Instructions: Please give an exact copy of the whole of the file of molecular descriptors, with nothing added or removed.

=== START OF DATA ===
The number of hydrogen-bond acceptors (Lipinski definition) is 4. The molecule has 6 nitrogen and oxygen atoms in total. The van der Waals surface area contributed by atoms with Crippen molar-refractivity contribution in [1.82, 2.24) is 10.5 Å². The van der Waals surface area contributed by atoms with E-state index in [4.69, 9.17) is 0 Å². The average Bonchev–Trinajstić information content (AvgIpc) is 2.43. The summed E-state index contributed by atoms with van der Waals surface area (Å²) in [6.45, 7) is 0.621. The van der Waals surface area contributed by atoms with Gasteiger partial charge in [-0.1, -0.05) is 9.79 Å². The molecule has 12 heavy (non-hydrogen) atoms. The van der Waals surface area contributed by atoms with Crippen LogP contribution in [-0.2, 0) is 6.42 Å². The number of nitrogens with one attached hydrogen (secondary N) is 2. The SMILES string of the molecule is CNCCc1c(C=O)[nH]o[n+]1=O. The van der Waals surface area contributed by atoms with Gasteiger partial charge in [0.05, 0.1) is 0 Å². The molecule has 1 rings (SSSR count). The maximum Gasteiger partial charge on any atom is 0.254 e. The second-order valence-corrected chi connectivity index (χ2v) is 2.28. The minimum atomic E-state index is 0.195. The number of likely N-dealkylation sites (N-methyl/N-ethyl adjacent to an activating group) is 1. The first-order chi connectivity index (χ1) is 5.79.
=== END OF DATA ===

The number of hydrogen-bond acceptors (Lipinski definition) is 4. The molecule has 6 nitrogen and oxygen atoms in total. The van der Waals surface area contributed by atoms with Crippen molar-refractivity contribution in [1.82, 2.24) is 10.5 Å². The van der Waals surface area contributed by atoms with E-state index in [4.69, 9.17) is 0 Å². The average Bonchev–Trinajstić information content (AvgIpc) is 2.43. The summed E-state index contributed by atoms with van der Waals surface area (Å²) in [6.45, 7) is 0.621. The van der Waals surface area contributed by atoms with Gasteiger partial charge in [-0.1, -0.05) is 9.79 Å². The molecule has 12 heavy (non-hydrogen) atoms. The van der Waals surface area contributed by atoms with Crippen LogP contribution in [-0.2, 0) is 6.42 Å². The number of nitrogens with one attached hydrogen (secondary N) is 2. The SMILES string of the molecule is CNCCc1c(C=O)[nH]o[n+]1=O. The van der Waals surface area contributed by atoms with Gasteiger partial charge in [0.05, 0.1) is 0 Å². The molecule has 1 rings (SSSR count). The maximum Gasteiger partial charge on any atom is 0.254 e. The second-order valence-corrected chi connectivity index (χ2v) is 2.28. The minimum atomic E-state index is 0.195. The number of likely N-dealkylation sites (N-methyl/N-ethyl adjacent to an activating group) is 1. The first-order chi connectivity index (χ1) is 5.79.